I woke up all excited: today is the day of the total solar eclipse. My excitement was short-lived. The sky in London is hopelessly grey and you can’t see the sun anyway. I wonder whether the solar eclipse will make any difference whatsoever. It is probably one of these things: at the end of the day, the pictures that you see on TVs are great but normal people weren’t able to see a thing. Maybe the sky will just be a different shade of grey (no pun intended!)…Maybe not. To be honest with you, I can’t see any difference with a regular day. There it is.
Count on my to brush up your English skills. You might think that because you were taught to speak English at school or at work you will be fine, but you couldn’t be more wrong. The British are very precise about how things must be said. Here are a few tricks that will go a long way to gain a better understanding of what the British really mean and how to make sure that they understand you.
– Use as many works as possible
A simple ‘yes’ in response to a question will betray the fact that you are not familiar with the way people talk over here. You need to say instead ‘Well, I sort of said I would’. Or ‘yes, I hear what you say’. Keep the conversation going at any cost.
In the same vein, never say no. Except in a life or death situation, of course. ‘No’ is much too direct. It closes the debate and the British love to talk. Instead, you can always buy time by saying ‘this is an interesting point of view, isn’t it?’. OK, let’s practise now. Let’s suppose that someone tells you: ‘boys and girls need to be educated separately because they learn in different ways’. If, like me, you feel strongly that this is a backwards idea coming straight from the Middle Ages, don’t say so. Bite your tongue. Breathe. Instead, say something like ‘This is an interesting point of view. That said, I really enjoyed being educated with boys during my childhood’. Do you see the difference?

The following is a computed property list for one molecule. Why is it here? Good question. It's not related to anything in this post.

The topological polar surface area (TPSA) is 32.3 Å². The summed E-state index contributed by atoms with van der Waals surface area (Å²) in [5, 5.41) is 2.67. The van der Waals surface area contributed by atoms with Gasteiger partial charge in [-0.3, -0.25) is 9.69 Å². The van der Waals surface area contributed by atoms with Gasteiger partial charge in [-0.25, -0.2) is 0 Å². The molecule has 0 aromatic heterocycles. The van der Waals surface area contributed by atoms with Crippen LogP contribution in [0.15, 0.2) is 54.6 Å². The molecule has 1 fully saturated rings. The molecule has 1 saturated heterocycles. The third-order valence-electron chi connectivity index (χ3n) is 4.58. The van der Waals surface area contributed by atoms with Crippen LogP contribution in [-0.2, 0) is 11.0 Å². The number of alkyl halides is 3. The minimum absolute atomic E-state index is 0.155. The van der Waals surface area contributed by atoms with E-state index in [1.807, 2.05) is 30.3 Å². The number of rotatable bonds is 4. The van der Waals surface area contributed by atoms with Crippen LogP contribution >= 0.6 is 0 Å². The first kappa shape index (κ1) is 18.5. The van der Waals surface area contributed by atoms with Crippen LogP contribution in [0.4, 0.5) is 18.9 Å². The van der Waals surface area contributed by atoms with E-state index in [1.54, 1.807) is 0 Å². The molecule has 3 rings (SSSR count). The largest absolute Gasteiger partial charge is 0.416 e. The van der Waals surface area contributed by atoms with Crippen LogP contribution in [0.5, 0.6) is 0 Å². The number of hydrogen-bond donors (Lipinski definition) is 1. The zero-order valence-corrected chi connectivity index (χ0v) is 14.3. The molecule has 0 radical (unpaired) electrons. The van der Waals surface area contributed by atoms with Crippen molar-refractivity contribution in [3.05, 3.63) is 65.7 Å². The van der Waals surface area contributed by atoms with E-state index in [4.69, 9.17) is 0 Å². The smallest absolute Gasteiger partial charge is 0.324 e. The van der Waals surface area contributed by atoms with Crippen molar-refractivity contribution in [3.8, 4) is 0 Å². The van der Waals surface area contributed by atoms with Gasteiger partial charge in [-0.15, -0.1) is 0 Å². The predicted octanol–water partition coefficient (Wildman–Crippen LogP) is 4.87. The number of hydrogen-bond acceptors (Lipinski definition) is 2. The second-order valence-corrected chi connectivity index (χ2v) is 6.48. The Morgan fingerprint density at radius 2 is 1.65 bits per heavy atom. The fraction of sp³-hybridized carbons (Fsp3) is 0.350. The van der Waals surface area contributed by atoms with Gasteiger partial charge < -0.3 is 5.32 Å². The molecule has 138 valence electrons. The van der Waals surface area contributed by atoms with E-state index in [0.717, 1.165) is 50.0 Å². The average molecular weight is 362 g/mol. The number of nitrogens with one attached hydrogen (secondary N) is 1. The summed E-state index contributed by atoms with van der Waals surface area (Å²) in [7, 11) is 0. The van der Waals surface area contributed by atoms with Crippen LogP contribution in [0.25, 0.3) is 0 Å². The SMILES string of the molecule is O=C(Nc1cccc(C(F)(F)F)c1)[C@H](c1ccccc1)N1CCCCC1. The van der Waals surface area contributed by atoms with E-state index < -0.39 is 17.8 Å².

– Pay attention to what is NOT said:
You need to question everything you are told. ‘Is this school any good?’ I asked one of my friends. Oh yes, it is a good school, she said, very sporty. What she meant of course, was that they were not very good academically. But how could I have guessed it?
Today I would like to talk to you about a little bag usually favoured by men, where you have just enough space to put what you need for an overnight stay. We French call it a ‘baise-en-ville’. Literally, it means ‘f***-in-town’, but funnily enough, it is not rude at all to talk about a ‘baise-en-ville’. Everybody has one, and it is always a smart buy (also for a woman, actually). I suppose that it stems from the fact that we French like to compartmentalise our lives, and remain pragmatic in all circumstances. Hence the bag. That said, it has completely lost any naughty connotation. I assure you. Hand on heart. You can safely talk about a ‘baise-en-ville’ and everybody will be impressed.